Robots built by high school students threw balls, navigated walls and raced against the clock in the 2019 Los Angeles Regionals FIRST Robotics Competition at the Los Angeles Convention Center. This year's theme was "Destination: Deep Space," a sample-collecting mission on the fictitious planet Primus. Alliances made up of three teams competed to be the first to load rubber balls, representing cargo pods, and prepare their ship for liftoff in under 2 minutes and 30 seconds.
Over the course of two days, 56 high school teams vied for first place, putting their engineering and teamwork skills to the test with the help of mentors from the professional STEM world, including NASA's Jet Propulsion Laboratory in Pasadena, California.
The winning alliance was composed of Team 5199 (Robot Dolphins from Outer Space), JPL-mentored Team 330 (The Beach Bots) and Team 2710 (JetStream). All three teams will move on to world championships in Houston. NASA will also sponsor Chilean Team 5512 (Pizza Mecánica) at world championships in Detroit for winning this year's Regional Engineering Inspiration Award.
The annual robotics tournament is held by the nonprofit FIRST (For Inspiration and Recognition of Science and Technology) to encourage the development of math, engineering and team-management skills in high school students.
Students join FIRST robotics teams from communities all over Los Angeles and all over the world. For this year's L.A. regionals, the three Chilean teams traveled the farthest, some flying 16 hours to reach the competition. Junior Valentina Flores is used to the long hours: She has traveled five hours, round trip, from her hometown in Chile to work with her other Pizza Mecánica robotics team members every week since the competition started. Flores said she loves the challenge and wants to study environmental engineering in college.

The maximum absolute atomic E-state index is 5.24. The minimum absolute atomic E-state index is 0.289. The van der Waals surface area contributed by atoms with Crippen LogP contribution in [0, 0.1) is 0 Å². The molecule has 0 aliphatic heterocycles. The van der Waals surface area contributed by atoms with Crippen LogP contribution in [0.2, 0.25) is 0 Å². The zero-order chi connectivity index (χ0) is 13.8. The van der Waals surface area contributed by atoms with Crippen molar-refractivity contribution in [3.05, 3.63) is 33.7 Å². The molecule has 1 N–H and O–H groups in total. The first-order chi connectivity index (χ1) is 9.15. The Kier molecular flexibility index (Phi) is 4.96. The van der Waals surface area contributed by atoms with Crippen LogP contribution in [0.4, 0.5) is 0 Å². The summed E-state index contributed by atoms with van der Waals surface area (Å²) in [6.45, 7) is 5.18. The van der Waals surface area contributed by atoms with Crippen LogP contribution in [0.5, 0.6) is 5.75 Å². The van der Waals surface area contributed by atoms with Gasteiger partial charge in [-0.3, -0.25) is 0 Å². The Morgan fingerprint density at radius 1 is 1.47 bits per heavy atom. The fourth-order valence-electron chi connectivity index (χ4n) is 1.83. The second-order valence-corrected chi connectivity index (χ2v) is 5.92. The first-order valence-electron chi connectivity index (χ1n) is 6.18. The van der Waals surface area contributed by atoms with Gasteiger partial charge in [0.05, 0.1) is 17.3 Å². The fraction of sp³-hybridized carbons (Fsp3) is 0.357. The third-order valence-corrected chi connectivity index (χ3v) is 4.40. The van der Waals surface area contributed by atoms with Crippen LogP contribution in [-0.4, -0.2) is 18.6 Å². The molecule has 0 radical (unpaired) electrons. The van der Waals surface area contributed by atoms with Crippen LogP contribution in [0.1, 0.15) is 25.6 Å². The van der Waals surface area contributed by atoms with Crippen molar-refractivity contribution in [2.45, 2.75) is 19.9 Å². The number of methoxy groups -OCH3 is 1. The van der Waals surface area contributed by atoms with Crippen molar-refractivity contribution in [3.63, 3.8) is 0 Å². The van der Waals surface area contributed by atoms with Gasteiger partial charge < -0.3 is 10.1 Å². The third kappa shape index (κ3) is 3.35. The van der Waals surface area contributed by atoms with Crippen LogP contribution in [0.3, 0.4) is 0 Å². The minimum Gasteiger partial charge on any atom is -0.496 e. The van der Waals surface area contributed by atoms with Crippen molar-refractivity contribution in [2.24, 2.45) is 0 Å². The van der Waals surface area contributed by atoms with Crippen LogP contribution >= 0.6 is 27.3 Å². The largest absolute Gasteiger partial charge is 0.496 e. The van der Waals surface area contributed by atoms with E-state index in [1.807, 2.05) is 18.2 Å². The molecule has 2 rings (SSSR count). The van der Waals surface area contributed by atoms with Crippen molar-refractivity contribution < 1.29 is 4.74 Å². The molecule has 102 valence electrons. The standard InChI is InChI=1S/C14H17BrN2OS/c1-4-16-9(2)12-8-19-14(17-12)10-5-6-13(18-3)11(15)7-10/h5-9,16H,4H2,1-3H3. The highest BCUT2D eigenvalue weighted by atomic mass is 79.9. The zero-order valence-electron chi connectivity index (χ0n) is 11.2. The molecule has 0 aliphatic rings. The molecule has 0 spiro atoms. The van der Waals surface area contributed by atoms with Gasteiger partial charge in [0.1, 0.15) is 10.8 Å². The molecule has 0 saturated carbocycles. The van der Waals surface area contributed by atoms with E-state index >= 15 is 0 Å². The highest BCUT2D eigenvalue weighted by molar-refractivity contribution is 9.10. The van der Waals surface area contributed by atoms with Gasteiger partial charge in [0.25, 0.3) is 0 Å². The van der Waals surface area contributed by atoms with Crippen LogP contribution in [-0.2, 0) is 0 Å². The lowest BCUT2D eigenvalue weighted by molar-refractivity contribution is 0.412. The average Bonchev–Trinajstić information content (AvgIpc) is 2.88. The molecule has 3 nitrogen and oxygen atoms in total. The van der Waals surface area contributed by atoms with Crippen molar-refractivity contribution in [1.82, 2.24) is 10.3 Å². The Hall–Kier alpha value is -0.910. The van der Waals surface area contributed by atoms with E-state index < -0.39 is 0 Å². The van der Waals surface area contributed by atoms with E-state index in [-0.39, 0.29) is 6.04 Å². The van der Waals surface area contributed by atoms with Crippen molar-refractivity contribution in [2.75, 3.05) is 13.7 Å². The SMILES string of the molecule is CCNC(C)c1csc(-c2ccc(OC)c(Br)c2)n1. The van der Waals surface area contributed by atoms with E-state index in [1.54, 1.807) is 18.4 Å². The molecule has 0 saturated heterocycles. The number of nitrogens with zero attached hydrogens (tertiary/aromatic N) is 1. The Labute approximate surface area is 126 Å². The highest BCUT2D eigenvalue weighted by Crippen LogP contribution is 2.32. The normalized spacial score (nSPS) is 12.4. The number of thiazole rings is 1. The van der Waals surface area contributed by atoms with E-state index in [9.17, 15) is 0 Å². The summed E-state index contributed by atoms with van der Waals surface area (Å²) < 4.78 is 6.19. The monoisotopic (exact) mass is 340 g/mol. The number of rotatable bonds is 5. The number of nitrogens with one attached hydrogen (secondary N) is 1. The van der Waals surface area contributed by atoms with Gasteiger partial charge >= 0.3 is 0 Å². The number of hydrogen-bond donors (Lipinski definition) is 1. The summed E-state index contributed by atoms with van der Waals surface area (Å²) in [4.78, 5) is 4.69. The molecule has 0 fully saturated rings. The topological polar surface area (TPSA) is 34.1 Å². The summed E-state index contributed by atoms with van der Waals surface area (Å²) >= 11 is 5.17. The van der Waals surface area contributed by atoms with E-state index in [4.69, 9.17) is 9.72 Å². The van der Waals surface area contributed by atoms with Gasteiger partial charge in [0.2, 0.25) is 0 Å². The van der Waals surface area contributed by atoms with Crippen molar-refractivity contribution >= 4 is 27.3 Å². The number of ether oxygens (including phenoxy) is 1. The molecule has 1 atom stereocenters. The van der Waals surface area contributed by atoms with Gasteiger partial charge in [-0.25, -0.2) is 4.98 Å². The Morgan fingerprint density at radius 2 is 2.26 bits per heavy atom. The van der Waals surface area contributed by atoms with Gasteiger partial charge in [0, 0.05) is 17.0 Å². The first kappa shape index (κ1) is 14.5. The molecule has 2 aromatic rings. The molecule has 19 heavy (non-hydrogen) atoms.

"My mom always says to me, 'You really love robotics because you're crazy. You can't be doing this every day. And I'm, like, 'Are you daring me?'" said Flores, laughing.
Teams get six weeks to build their robots, and while they receive guidelines about the size and design of their creation, they have the creative freedom to make any kind of shape, throwing arm or grabbing mechanism they can to get the job done. The experience of planning and programing 120-pound (54-kilogram) robots often carries the students to engineering careers, including at JPL. But students also learn sportsmanship, teamwork and business skills. Team 980 alumna Opal Emellio is now joining the Air Force but returned to mentor younger teammates. She said that being part of the robotics team changed her life path.
"It gave me a lot of inspiration because when I was growing up, I legitimately had no future," Emellio said. "I was failing all my classes, I was about to be going into drugs, and the robotics team has actually saved me from that."
JPL engineer David Brinza, lead mentor for Team 980 (The ThunderBots), began working with FIRST 17 years ago, seeking to bring greater diversity to the engineering field. He said that even if students don't walk away with a prize, they graduate with the life skills needed to thrive.
"We've got kids that have gone to Caltech, MIT, Stanford, UCLA and Cal Poly schools. And some of them after they've gotten out of school start their own businesses and then are really successful," he said. "Some are working for aerospace companies.We have some that are premed. We have a student who is a postdoc now at University of Michigan on a faculty track. We take their knowledge and bring it to the next level."
For more information about the FIRST Los Angeles regional, visit:
For detailed scores and rankings, visit:
For more information about NASA's Robotics Alliance Project, visit:
News Media ContactArielle Samuelson
Jet Propulsion Laboratory, Pasadena, Calif.